COLUMBIA — The S.C. Supreme Court has unanimously ruled the state’s lifetime sex offender registration requirement is unconstitutional and people who demonstrate a low risk of reoffending should be able to petition a judge to have their names purged.
The June 9 order demands the General Assembly change the law to bring South Carolina in line with other states that provide offenders a path off of similar Megan’s Law-type registries.
The law is named for a 7-year-old in New Jersey who was sexually assaulted and murdered by a neighbor, prompting states around the country in the 1990s to tighten their laws around sex offenders.
Offenders may only be removed if their conviction was reversed, they are acquitted through a retrial or if granted a pardon based on a finding that the subject was not guilty of their crimes.
Otherwise, unlike other states, South Carolina provides prior offenders no recourse to seek relief from a judge.
That now is in line for change based on the high court decision.
The system is the “most stringent in the country,” and deprives offenders of their rights to due process, Chief Justice Donald Beatty wrote in the 13-page ruling.
Because the state does not track which individuals have a low risk of reoffending, the state’s registry “dilutes its utility by creating an ever-growing list of registrants that is less effective at protecting the public and meeting the needs of law enforcement,” Beatty wrote.
The justices did reject an argument that publishing the registry online violates state law, allowing the database to continue to be displayed on the Internet.
The ruling mandates that offenders be offered hearings in circuit court, where they may argue they no longer pose a risk to their communities. Because that change will require an act of the Legislature, the ruling does not take effect until June 2022.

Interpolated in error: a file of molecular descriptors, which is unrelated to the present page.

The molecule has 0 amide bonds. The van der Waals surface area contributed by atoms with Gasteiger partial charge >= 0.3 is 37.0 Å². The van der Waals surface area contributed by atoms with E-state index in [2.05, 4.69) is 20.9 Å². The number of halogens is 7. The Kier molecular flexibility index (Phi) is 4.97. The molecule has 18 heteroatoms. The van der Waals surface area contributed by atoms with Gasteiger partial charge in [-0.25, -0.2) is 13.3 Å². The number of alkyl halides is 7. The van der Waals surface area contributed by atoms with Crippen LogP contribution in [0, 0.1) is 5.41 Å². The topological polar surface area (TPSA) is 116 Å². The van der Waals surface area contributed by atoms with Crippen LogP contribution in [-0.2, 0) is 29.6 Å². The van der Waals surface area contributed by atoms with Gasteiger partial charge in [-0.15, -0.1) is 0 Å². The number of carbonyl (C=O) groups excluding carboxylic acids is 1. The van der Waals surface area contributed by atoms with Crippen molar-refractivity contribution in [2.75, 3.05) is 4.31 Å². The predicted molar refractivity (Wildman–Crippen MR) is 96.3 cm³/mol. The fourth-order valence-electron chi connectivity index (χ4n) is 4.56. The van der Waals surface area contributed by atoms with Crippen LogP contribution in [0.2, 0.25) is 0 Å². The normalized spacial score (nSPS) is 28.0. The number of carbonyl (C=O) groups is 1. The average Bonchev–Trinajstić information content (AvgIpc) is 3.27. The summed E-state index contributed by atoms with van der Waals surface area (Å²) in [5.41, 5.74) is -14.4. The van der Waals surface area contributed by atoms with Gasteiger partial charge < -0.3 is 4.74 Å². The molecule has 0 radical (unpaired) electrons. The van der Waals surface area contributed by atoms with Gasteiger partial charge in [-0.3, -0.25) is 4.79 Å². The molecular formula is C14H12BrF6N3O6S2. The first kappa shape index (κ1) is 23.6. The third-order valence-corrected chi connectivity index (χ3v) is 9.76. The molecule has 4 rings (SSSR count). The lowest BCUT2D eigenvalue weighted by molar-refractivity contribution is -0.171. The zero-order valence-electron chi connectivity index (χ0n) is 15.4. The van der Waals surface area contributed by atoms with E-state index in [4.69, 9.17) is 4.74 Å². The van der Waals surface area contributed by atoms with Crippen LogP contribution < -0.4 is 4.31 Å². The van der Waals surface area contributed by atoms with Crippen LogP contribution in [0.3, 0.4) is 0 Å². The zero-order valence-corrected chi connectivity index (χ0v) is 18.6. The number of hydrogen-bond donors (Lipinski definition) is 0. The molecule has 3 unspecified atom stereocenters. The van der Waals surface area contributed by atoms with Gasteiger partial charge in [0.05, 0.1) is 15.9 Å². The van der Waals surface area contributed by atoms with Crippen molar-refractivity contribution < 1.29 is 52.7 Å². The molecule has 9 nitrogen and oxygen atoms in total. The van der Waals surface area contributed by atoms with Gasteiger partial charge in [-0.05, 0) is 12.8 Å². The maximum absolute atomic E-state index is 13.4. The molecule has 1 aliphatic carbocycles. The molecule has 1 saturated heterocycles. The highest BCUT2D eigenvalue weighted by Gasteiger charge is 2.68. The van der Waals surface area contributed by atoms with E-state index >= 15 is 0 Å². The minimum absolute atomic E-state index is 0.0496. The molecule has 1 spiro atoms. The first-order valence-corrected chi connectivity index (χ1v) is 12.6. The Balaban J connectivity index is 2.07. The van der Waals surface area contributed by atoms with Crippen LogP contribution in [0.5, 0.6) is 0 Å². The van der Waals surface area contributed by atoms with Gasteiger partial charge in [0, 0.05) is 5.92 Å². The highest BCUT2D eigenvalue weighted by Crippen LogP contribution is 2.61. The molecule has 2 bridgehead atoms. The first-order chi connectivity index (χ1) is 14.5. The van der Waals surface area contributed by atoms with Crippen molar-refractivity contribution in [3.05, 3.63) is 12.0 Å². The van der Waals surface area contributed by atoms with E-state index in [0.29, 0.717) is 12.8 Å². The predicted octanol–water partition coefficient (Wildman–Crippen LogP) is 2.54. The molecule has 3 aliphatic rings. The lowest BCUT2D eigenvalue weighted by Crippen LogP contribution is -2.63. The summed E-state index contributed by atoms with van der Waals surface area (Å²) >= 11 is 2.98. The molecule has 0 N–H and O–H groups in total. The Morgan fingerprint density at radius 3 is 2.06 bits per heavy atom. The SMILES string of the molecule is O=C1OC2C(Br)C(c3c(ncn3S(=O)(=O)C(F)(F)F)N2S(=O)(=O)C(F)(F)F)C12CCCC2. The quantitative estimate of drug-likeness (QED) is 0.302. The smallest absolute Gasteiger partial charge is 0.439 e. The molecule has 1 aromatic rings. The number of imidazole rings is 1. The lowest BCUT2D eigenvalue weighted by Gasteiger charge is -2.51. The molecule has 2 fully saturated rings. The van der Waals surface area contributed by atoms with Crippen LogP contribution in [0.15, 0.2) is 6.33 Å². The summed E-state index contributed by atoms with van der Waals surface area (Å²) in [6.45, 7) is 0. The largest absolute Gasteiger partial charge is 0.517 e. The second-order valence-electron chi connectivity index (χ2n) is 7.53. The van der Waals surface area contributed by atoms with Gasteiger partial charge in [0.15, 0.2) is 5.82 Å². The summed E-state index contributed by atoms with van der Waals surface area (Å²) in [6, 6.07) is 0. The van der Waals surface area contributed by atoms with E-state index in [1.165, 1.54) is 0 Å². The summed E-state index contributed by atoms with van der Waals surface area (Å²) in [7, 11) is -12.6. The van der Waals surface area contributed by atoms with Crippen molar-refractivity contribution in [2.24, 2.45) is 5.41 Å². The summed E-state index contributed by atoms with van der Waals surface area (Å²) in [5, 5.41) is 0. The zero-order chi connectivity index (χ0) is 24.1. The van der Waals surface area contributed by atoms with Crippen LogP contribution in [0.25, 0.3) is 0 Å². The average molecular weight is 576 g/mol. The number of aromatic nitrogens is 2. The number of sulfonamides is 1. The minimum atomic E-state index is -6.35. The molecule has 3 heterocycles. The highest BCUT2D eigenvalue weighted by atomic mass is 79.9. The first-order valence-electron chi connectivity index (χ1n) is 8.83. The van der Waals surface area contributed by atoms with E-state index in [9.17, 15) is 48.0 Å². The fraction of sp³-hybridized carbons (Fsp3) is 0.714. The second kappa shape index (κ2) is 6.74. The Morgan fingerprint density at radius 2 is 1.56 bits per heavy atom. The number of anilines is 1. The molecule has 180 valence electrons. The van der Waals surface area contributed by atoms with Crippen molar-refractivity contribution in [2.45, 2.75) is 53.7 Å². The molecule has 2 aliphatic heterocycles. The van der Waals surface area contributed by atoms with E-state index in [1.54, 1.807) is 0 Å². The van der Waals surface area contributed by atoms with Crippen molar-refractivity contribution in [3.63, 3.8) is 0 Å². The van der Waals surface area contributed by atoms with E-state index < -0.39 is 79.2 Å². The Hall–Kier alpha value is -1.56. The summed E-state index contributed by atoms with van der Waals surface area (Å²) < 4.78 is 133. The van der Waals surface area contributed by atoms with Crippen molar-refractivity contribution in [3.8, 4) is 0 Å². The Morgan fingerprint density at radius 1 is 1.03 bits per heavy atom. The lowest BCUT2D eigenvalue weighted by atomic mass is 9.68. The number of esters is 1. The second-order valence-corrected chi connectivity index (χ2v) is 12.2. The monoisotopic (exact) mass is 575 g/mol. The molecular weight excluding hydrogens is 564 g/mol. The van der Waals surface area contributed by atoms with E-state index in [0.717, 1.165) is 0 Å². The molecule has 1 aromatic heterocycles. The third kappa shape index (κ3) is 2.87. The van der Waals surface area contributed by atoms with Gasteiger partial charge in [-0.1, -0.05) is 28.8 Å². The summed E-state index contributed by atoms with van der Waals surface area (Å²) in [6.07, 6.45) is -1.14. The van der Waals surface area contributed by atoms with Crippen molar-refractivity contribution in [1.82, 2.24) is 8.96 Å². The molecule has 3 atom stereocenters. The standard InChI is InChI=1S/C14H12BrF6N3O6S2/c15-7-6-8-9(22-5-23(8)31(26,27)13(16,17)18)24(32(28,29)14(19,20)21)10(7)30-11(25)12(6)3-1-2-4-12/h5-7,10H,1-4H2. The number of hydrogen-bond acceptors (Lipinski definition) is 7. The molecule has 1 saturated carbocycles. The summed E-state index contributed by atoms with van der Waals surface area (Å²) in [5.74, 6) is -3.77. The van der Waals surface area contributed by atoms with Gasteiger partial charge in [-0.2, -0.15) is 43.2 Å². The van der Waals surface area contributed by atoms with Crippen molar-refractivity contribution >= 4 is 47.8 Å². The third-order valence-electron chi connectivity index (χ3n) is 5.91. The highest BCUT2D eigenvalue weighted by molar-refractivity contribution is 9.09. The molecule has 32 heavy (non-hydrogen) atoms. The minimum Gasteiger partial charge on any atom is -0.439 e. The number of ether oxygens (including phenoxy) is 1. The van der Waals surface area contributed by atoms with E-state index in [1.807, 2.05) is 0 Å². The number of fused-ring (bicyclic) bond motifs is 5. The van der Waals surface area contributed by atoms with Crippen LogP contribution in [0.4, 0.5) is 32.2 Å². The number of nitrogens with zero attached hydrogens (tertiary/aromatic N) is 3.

The high court’s decision is already sparking reactions from the law enforcement community and nonprofit organizations that work to support sexual assault and human trafficking victims.
Brooke Burris, who founded and co-chairs the Tri-County Human Trafficking Task Force, said she understands the need to reexamine the registry and provide some offenders a pathway off of it.
But she was concerned justices didn’t mention victims in their June 9 ruling.
“The effects on a victim are for their lifetime,” Burris said.
Rebecca Lorick, executive director of Sexual Trauma Services of the Midlands, echoed those concerns.
“It should be totally victim-centered,” Lorick said. “It’s so important to have their voices heard.”
Jarrod Bruder, executive director of the South Carolina Sheriffs’ Association, said the state’s sheriffs welcome the opportunity to work with lawmakers to improve the law.
But, he said, “We must implement a solution that upholds a careful balance between public safety and an individual’s right to due process.”
Jonathan Ozmint, director of the S.C. Department of Corrections from 2003 to 2011, said lawmakers should adopt the system crafted by federal officials and used by other states.
Under this more common process, the lowest-level offenders are automatically purged from registries after 10 years, and most or all nonviolent offenders have a path off the lists.
Read the decision here: https://www.sccourts.org/opinions/HTMLFiles/SC/28033.pdf